• If you are citizen of an European Union member nation, you may not use this service unless you are at least 16 years old.

  • You already know Dokkio is an AI-powered assistant to organize & manage your digital files & messages. Very soon, Dokkio will support Outlook as well as One Drive. Check it out today!


Locke, John

Page history last edited by Shin Barakan 15 years, 4 months ago

John Locke was an English philosopher, born approximately forty years after Thomas Hobbes.  He influenced many thinkers, including Thomas Jefferson in his n

otions of the rights to life, liberty, and property. 

     His theory for the state of nature ends with the consent to money in the state of nature and the agreement to use capital in trade relations, which lead to the rise of inequalities  and the intial limitations of accumulation can be transcended. While he perceives individuals as capable of governing themselves by the law of nature, when these laws are violated, it becomes difficult for each individual to protect their property.

     Locke’s theory of possessive individualism also differs from that of Hobbes.  Locke believes that people are born without innate ideas, that the mind is a blank slate, and that knowledge comes from experience and observation.  His state of nature is a peaceful one in which humans are rational and have natural empathy for one another (different from Hobbes’ materialism and instinctual drive). 

      According to Locke, there is not only a natural predisposition to consent to society, but also equality in the desire to possess and in the subordination to the market. Humans are born into perfect freedom, all with the equal right to posses and it is this equal right to appropriate, which Locke equivilates to freedom.  Locke outlines three restrictions on the accumulation of property in the state of nature: one may only appropriate as much as he can use before it spoils, one must leave enough and ‘as good’ for others, and one must only appropriate property through one’s own labor.  Thus, while Hobbes says ‘use power to gain wealth’, Locke says ‘use labor to gain wealth’.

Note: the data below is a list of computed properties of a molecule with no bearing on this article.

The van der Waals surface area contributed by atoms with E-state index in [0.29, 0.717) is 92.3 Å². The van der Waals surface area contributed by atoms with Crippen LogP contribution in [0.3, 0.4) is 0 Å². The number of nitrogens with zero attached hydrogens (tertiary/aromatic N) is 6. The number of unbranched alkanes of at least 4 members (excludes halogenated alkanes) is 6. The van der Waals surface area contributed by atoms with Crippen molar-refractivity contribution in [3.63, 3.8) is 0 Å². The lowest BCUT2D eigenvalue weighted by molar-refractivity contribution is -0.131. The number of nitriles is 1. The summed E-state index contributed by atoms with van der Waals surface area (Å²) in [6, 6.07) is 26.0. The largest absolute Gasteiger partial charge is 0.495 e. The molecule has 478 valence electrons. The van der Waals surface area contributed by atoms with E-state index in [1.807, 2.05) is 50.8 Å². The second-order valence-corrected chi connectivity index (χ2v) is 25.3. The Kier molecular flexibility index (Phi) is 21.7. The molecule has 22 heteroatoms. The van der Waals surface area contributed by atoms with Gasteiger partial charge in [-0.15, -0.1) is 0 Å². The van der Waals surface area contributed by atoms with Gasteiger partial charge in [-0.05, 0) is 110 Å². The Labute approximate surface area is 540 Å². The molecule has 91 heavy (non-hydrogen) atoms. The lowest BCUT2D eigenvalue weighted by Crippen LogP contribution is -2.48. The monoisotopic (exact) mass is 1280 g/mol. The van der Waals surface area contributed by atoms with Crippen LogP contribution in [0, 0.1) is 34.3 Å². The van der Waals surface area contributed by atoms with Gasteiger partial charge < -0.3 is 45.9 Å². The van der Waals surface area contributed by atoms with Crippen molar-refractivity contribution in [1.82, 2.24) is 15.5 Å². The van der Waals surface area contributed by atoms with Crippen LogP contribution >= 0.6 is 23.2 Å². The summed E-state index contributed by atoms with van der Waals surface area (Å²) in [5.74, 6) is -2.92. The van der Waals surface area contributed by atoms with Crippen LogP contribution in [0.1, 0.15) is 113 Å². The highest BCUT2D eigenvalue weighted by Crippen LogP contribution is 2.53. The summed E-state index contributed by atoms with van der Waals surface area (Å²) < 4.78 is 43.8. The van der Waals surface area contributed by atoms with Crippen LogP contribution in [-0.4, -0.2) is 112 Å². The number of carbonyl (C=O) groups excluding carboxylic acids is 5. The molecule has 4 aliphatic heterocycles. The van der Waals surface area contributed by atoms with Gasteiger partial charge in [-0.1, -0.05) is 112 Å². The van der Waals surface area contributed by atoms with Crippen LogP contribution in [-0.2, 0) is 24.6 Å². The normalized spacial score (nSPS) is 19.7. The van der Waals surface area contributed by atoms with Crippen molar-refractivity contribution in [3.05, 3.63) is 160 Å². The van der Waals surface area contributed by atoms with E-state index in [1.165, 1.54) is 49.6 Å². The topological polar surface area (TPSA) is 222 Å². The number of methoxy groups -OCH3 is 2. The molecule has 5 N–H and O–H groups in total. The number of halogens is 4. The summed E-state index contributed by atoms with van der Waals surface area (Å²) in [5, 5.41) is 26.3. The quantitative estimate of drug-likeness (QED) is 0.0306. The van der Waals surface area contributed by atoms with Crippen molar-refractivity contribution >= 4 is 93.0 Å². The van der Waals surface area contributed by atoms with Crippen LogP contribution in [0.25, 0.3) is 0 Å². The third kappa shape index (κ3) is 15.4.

Since, in Locke’s theory, humans have the inalienable right to possess, they also have the right to alienate their possessions (in order to gain freedom), resulting in unequal capital and therefore inequality amongst the population. Locke justifies this inequality saying it is for the good of society since capital makes humans more efficient and productive (i.e. people with more capital can provide for those with less). Thus, unlike Hobbes’ society where market exchanges and the sovereign constitute public interest, Locke envisions a consensual civil society and moral community in which it is necessary to share common views (i.e. common wheel) and promote public good.

     In addition, Locke also places a heavy emphasis on class distinctions; by this, he implies that all men are equal in their natural rights, although a certain class that one is born into determines his/her rationality in society. Thus, if one is born into a low-end labor class, he/she is considered to be less rational, compared to another born into the bourgeoisie class. Locke also strongly emphasizes that we can not escape these class distinctions we are born into.

Comments (0)

You don't have permission to comment on this page.